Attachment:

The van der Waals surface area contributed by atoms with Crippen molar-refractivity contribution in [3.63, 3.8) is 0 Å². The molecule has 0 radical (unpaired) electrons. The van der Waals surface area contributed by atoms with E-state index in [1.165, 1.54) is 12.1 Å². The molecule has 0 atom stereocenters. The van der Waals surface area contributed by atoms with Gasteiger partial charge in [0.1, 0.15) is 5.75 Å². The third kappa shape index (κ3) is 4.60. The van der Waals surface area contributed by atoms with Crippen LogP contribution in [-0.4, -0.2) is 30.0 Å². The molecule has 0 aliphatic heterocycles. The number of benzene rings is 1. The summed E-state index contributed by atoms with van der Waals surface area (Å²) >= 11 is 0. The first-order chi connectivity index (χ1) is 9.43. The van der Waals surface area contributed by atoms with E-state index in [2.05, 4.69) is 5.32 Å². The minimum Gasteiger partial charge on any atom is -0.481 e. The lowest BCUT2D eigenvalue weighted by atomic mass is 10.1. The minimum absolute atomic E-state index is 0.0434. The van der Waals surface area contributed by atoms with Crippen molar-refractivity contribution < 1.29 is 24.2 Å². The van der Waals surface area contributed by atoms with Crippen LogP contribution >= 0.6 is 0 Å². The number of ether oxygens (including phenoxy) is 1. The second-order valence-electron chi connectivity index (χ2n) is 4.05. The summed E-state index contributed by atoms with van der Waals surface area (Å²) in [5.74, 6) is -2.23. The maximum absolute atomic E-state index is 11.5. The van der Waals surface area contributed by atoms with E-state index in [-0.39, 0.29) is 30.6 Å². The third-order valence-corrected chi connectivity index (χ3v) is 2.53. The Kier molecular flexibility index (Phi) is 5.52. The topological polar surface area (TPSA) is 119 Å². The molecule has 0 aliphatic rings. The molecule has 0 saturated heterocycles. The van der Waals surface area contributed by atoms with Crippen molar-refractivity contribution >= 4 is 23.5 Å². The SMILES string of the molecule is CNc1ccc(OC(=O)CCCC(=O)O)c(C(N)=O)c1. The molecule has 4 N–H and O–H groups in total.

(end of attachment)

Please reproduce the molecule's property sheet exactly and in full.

The van der Waals surface area contributed by atoms with Crippen molar-refractivity contribution in [3.63, 3.8) is 0 Å². The molecule has 0 radical (unpaired) electrons. The van der Waals surface area contributed by atoms with E-state index in [1.165, 1.54) is 12.1 Å². The molecule has 0 atom stereocenters. The van der Waals surface area contributed by atoms with Gasteiger partial charge in [0.1, 0.15) is 5.75 Å². The third kappa shape index (κ3) is 4.60. The van der Waals surface area contributed by atoms with Crippen LogP contribution in [-0.4, -0.2) is 30.0 Å². The molecule has 0 aliphatic heterocycles. The number of benzene rings is 1. The summed E-state index contributed by atoms with van der Waals surface area (Å²) >= 11 is 0. The first-order chi connectivity index (χ1) is 9.43. The van der Waals surface area contributed by atoms with E-state index in [2.05, 4.69) is 5.32 Å². The minimum Gasteiger partial charge on any atom is -0.481 e. The lowest BCUT2D eigenvalue weighted by atomic mass is 10.1. The minimum absolute atomic E-state index is 0.0434. The van der Waals surface area contributed by atoms with Crippen molar-refractivity contribution < 1.29 is 24.2 Å². The van der Waals surface area contributed by atoms with Crippen LogP contribution >= 0.6 is 0 Å². The number of ether oxygens (including phenoxy) is 1. The second-order valence-electron chi connectivity index (χ2n) is 4.05. The summed E-state index contributed by atoms with van der Waals surface area (Å²) in [5.74, 6) is -2.23. The maximum absolute atomic E-state index is 11.5. The van der Waals surface area contributed by atoms with E-state index in [-0.39, 0.29) is 30.6 Å². The third-order valence-corrected chi connectivity index (χ3v) is 2.53. The Kier molecular flexibility index (Phi) is 5.52. The topological polar surface area (TPSA) is 119 Å². The molecule has 0 aliphatic rings. The molecule has 0 saturated heterocycles. The van der Waals surface area contributed by atoms with Crippen molar-refractivity contribution >= 4 is 23.5 Å². The SMILES string of the molecule is CNc1ccc(OC(=O)CCCC(=O)O)c(C(N)=O)c1. The molecule has 4 N–H and O–H groups in total.